Are organisations good at being good?
Employees across Southeast Asia have agreed that companies have the obligation to do good for society, a new study has revealed, as they weighed in on the role of Corporate Social Responsibility (CSR) in an organisation.
According to the report, delivered by Milieu Insight, 61% of employees in Southeast Asia believe that their organisations have the obligation to contribute to the goodness in society.
Per nation, 48% of employees in Singapore said this should be the case, 68% in Thailand, 73% in the Philippines, and 53% in Malaysia.
A company's way of doing good can be channelled through its CSR, which refers to the policies undertaken by organisations that aim to make a positive impact or influence on society.
But how do employees view CSRs in general? Some 59% of Southeast Asian workers said CSR policies are necessary for a company to create positive impact.
Most of those who agree come from the Philippines (59%), followed by Singapore (64%), Malaysia (57%), and then Thailand (51%).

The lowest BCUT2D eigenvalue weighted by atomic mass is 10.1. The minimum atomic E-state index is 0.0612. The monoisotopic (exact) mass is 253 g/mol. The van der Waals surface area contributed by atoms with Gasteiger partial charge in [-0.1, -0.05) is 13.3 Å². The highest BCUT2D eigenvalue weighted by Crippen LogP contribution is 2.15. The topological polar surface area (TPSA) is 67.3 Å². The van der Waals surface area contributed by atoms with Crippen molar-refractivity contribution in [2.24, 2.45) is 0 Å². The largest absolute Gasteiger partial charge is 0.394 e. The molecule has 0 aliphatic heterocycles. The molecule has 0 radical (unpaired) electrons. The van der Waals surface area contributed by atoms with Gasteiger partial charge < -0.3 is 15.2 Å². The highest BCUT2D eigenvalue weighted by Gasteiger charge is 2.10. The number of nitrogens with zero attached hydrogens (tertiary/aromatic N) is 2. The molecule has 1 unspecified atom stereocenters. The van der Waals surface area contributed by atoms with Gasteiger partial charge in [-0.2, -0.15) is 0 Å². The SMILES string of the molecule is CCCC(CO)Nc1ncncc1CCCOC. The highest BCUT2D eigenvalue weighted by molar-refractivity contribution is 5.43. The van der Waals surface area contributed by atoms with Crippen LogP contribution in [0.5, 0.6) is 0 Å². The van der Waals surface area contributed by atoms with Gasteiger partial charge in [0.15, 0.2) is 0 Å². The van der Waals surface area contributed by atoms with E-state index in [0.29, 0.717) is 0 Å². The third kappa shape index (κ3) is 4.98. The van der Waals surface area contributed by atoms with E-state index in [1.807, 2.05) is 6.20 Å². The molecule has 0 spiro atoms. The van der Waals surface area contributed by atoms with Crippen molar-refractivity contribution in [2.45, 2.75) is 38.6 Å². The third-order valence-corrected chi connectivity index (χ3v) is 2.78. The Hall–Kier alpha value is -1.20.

However, over a quarter of employees (29%) believe that CSR is most just about branding or public relations.
Majority of the sceptics come from Singapore and Thailand with 31% each, followed by Malaysia with 27%, and then Philippines with 25%.
Read more: CSR shouldn’t be a gimmick, says HR head
Employee assessment on goodness
The topic of CSRs came after Milieu asked employees if their companies are doing a good job at upholding positive values in the workplace.
According to 44% of Southeast Asian workers, their companies are doing a good job at doing good, while 51% said their organisations are doing an average job at it.
And if a company's nature goes against what their values - nearly half of the employees (49%) said they would not work for that company, while 41% said they still would as long as it's not something illegal.
According to the report, employees have the power to pressure employers to bring about "tangible change" and the latter can fulfill these demands through CSR.
The report said the CSR sets out an organisation's "ethical positions more explicitly, offering a 'moral compass,'" a quality that is important in attracting younger talent to a company.
"We're creating a workplace culture of employee empowerment and engagement, and I believe companies must first re-examine their cultures to ensure they are attracting and retaining the type of talent that will drive business success," said Derek Tan, HR manager at Milieu Insight.
"Leaders should reflect on the extent to which they're listening to employees, driving cultural values themselves, and recognising employee performance — all of which are critical to empowering a diverse workforce."